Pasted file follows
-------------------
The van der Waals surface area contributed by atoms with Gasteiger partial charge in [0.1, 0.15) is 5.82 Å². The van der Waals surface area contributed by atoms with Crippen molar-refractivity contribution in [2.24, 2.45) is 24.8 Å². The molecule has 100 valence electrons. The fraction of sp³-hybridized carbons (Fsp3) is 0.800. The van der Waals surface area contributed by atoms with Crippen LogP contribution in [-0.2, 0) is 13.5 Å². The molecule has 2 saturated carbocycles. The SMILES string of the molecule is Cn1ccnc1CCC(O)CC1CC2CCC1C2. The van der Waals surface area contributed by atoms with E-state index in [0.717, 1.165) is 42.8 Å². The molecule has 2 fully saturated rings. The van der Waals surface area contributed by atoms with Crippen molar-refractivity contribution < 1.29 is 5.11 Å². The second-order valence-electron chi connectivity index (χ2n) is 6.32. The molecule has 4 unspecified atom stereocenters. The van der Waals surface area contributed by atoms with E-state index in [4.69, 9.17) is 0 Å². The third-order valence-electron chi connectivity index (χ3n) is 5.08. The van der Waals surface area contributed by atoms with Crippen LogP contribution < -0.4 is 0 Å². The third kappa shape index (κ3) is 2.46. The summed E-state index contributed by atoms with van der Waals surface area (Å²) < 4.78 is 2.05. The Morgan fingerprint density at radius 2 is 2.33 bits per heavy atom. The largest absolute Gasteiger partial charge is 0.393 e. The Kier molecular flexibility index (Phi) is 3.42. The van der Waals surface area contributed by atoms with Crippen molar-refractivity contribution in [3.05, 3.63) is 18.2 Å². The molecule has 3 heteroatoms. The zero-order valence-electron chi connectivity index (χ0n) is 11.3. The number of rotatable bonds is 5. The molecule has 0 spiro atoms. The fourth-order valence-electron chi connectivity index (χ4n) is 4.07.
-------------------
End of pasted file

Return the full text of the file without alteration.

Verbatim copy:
The van der Waals surface area contributed by atoms with Gasteiger partial charge in [0.1, 0.15) is 5.82 Å². The van der Waals surface area contributed by atoms with Crippen molar-refractivity contribution in [2.24, 2.45) is 24.8 Å². The molecule has 100 valence electrons. The fraction of sp³-hybridized carbons (Fsp3) is 0.800. The van der Waals surface area contributed by atoms with Crippen LogP contribution in [-0.2, 0) is 13.5 Å². The molecule has 2 saturated carbocycles. The SMILES string of the molecule is Cn1ccnc1CCC(O)CC1CC2CCC1C2. The van der Waals surface area contributed by atoms with E-state index in [0.717, 1.165) is 42.8 Å². The molecule has 2 fully saturated rings. The van der Waals surface area contributed by atoms with Crippen molar-refractivity contribution < 1.29 is 5.11 Å². The second-order valence-electron chi connectivity index (χ2n) is 6.32. The molecule has 4 unspecified atom stereocenters. The van der Waals surface area contributed by atoms with E-state index in [4.69, 9.17) is 0 Å². The third-order valence-electron chi connectivity index (χ3n) is 5.08. The van der Waals surface area contributed by atoms with Crippen LogP contribution < -0.4 is 0 Å². The third kappa shape index (κ3) is 2.46. The summed E-state index contributed by atoms with van der Waals surface area (Å²) < 4.78 is 2.05. The Morgan fingerprint density at radius 2 is 2.33 bits per heavy atom. The largest absolute Gasteiger partial charge is 0.393 e. The Kier molecular flexibility index (Phi) is 3.42. The van der Waals surface area contributed by atoms with Crippen molar-refractivity contribution in [3.05, 3.63) is 18.2 Å². The molecule has 3 heteroatoms. The zero-order valence-electron chi connectivity index (χ0n) is 11.3. The number of rotatable bonds is 5. The molecule has 0 spiro atoms. The fourth-order valence-electron chi connectivity index (χ4n) is 4.07.